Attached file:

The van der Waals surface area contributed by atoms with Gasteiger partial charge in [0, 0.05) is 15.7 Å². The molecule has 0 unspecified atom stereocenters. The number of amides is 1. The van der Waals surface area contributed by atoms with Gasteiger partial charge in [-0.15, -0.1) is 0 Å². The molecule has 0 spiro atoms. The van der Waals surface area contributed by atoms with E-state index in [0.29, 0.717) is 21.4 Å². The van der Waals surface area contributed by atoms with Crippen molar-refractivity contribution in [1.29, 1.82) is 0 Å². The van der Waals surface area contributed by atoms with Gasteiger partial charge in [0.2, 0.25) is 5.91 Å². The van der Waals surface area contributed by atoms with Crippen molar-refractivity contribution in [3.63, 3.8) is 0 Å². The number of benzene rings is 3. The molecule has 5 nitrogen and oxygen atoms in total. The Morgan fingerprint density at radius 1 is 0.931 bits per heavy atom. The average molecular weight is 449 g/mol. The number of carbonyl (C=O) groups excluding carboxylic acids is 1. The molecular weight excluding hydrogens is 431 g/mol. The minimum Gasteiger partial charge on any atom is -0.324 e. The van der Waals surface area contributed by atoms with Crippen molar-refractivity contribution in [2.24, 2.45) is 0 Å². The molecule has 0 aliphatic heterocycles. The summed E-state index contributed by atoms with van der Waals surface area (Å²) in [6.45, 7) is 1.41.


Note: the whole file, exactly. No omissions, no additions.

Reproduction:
The van der Waals surface area contributed by atoms with Gasteiger partial charge in [0, 0.05) is 15.7 Å². The molecule has 0 unspecified atom stereocenters. The number of amides is 1. The van der Waals surface area contributed by atoms with Gasteiger partial charge in [-0.15, -0.1) is 0 Å². The molecule has 0 spiro atoms. The van der Waals surface area contributed by atoms with E-state index in [0.29, 0.717) is 21.4 Å². The van der Waals surface area contributed by atoms with Crippen molar-refractivity contribution in [1.29, 1.82) is 0 Å². The van der Waals surface area contributed by atoms with Gasteiger partial charge in [0.2, 0.25) is 5.91 Å². The van der Waals surface area contributed by atoms with Crippen molar-refractivity contribution in [3.63, 3.8) is 0 Å². The number of benzene rings is 3. The molecule has 5 nitrogen and oxygen atoms in total. The Morgan fingerprint density at radius 1 is 0.931 bits per heavy atom. The average molecular weight is 449 g/mol. The number of carbonyl (C=O) groups excluding carboxylic acids is 1. The molecular weight excluding hydrogens is 431 g/mol. The minimum Gasteiger partial charge on any atom is -0.324 e. The van der Waals surface area contributed by atoms with Crippen molar-refractivity contribution in [2.24, 2.45) is 0 Å². The molecule has 0 aliphatic heterocycles. The summed E-state index contributed by atoms with van der Waals surface area (Å²) in [6.45, 7) is 1.41.